Delivering heartache

How many times am I the person who gives the news that destroys someone? How many people in the area we serve, remember my face as the one who broke them? I wonder if they ever recognise me in the line at the post office, or passing by them in the supermarket aisle. A man's wife calls an ambulance after he has a seizure and a scan shows a brain tumour pushing his grey matter tight against his skull. My words are careful, practised in my head before we meet, calibrated with each experience. The hospital is noisy, always moving, but in this room time stands still. ' I am so, so sorry' I start and his wife inhales deeply and closes her eyes. My face at this moment is her worst nightmare. We're trained in breaking bad news from the time we start medical school. There are formats to follow and studies that teach us that after we say terrifying words like cancer, little else will be heard. We deliver information in small pieces, answer questions, give time for reflecti

10 years after Cyclone Larry: Dad's Altruism

On March 20, 2006 my hometown was destroyed by a category 5 cyclone. Cyclone Larry took away a lot of things - our houses, our school, our farms, our banana crops, my ability to fall asleep without sleeping tablets. But this is a story not of taking away, but of giving back. When the winds and rain died down 2 days after the cyclone hit, my dad, a pharmacist, announced we had to go to town to open the pharmacy. I was unimpressed - we had a destroyed house, a destroyed farm, no electricity, no food- why couldn't we stay and fix things for ourselves? Dad said that people, especially the local nursing homes needed their medicine, and he needed me to help him. We had to take one of the four-wheel drives from the farm rather than dad’s car as the roads were covered in water and dangerous. At one river crossing we had to sit and wait for an hour for the water to recede. I kept suggesting we turn back home but Dad was insistent - there were people who needed us. The pharmacy is in t

Dr Ash's Twitter Rules.

Social Media exists and will not go away, it's time to start participating As health professionals we have a duty to participate in public discussion about health.  If we don't the chiropractors, celebrity health hacks and snake oil salesmen of the world will answer our patients questions for us.  Our duty of care is always to our patients To discuss a case, take away the patient. Instead of posting about an '89yo lady with a renal abscess', ask twitter what their experiences in the management of renal abscess are (tag a nephrologist and an ID physician for extra learning). Don't mention the date. Say 'I once saw a patient', not 'I saw a patient today'. The date adds nothing to your story but is an identifier. Remember that patients as well as health professionals will engage. Don't use demeaning terms 'old people' or 'GOMERS' or 'opiate seekers'. Imagine youre presenting to a conference that has patients with the dise

Doctors, why aren't you on twitter yet?

Our presence as doctors online is no longer optional. This is a lesson the college of obstetricians and gynaecologists (RANZCOG) learnt on January 2. The Australian Doctor posted this, and the internet exploded: Unfortunately, as RANZCOG had no media presence and very few actively tweeting fellows, there was no one to rebuke the claims that the college was 'sexist, misogynist and ignored trainees human rights'. RANZCOG is actually the college that allows the most flexible training regime for doctors becoming parents - but on twitter, as in real life, you can't defend yourself in a conversation you've declined to participate in. The best summaries of the events are here by Dr Eric Levi and here by Dr Nikki Stamp. We've all seen the dangers of using of social media, but to me this highlights the risk of not using it. Whilst there are many 'guidelines' available, very few do anything to convince doctors to join the conversation. A few of these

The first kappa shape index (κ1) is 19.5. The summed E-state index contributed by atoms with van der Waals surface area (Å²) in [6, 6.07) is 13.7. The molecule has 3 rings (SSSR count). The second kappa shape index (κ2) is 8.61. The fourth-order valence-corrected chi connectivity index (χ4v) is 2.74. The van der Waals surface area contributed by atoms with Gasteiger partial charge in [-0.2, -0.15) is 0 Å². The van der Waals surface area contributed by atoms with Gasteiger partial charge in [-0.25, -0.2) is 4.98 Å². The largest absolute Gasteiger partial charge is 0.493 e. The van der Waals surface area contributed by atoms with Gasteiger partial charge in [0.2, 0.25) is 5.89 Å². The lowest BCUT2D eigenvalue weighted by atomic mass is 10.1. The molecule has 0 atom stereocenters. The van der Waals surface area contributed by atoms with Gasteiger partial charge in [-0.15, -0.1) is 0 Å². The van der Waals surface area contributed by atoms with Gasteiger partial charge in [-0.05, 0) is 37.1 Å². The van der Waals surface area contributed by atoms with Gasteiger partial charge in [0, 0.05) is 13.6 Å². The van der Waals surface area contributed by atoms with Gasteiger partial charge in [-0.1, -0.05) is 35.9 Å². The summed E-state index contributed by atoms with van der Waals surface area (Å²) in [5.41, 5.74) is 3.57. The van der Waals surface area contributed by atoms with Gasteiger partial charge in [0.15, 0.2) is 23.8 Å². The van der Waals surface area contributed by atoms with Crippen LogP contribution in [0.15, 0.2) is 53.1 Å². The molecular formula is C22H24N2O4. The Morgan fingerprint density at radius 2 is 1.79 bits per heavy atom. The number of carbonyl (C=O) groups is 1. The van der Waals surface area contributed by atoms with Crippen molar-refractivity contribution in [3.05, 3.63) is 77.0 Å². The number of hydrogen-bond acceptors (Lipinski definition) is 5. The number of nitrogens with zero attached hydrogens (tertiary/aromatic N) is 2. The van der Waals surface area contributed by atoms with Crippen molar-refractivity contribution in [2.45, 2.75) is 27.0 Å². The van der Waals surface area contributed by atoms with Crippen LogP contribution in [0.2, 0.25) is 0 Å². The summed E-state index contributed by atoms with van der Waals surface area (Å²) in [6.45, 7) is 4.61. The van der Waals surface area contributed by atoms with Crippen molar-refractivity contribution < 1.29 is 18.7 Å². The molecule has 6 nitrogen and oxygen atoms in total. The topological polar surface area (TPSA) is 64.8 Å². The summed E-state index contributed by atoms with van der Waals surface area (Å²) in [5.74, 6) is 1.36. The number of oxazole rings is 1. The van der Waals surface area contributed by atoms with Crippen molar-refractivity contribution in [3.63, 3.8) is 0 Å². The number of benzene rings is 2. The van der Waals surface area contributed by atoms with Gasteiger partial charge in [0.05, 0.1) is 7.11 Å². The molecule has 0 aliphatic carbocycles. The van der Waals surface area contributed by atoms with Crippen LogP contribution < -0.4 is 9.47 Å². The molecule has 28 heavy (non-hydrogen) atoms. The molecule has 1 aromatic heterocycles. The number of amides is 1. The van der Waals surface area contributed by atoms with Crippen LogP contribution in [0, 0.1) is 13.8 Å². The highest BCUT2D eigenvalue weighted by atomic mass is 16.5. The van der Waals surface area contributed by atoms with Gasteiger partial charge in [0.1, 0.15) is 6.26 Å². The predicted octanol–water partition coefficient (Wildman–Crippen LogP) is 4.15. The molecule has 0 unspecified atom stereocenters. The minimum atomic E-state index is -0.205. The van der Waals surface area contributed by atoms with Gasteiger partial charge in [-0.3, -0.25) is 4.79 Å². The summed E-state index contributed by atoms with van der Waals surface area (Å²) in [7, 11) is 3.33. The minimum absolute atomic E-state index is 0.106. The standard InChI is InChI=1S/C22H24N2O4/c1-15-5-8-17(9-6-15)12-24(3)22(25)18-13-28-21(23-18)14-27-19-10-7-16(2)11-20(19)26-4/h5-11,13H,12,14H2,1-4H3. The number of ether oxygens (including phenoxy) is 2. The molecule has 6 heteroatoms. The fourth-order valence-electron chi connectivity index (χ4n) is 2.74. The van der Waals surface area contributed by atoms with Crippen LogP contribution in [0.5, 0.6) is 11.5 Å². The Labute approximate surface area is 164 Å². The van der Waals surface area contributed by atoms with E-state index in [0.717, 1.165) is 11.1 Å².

Doctors share their tweet-sized mental health stories

A recent discussion through a series of tweets started something wonderful. In response to our dear twitter friend @ERGoddessMD sharing her brave mental health story here , a discussion about doctor's mental health began. @iGas2 and myself (with some creative help from @_thezol) dreamed up a hashtag doctors could use to share their tweet-length mental health struggles & triumphs. The hashtag #MH4Docs (mental health for doctors) was thus  born. I didn't think we'd get this large response - from medical students, to registrars, to consultants in all fields of medicine, from all around the world. This is the reminder you needed that (despite how it may seem) we all struggle. Whether it's with that nagging social anxiety, those antidepressants no one knows about, the struggle to keep your head above water during exam time, or how much you need cycling to stay sane. Despite the fact that we might look like perfect, type A,  overachievers; doctors are human to

Do Not Resuscitate

The day you meet me in the emergency department with your sick parent is probably one of the worst days of your life.    'My name is Ash and I'm the medical registrar on duty. I'll be your mum's doctor tonight. Mum is very sick. Please sit down so we can talk about what's happening.' This is usually how I meet people. It's 9pm in our chaotic emergency department and you've brought mum in after she had a turn. The ED doctor has done some tests and has called me to admit her to the medical ward. Your mum is 89 and getting progressively more frail. She has her share of medical conditions and has a long list of tablets. Her memory is starting to fail her. She might live alone, or with you, or in a nursing facility. Those details don't matter as much. She's your mum and she looks so sick. You're terrified you're about to lose her. You tell me the story and I add those pieces of the puzzle to the ED doctor's handover and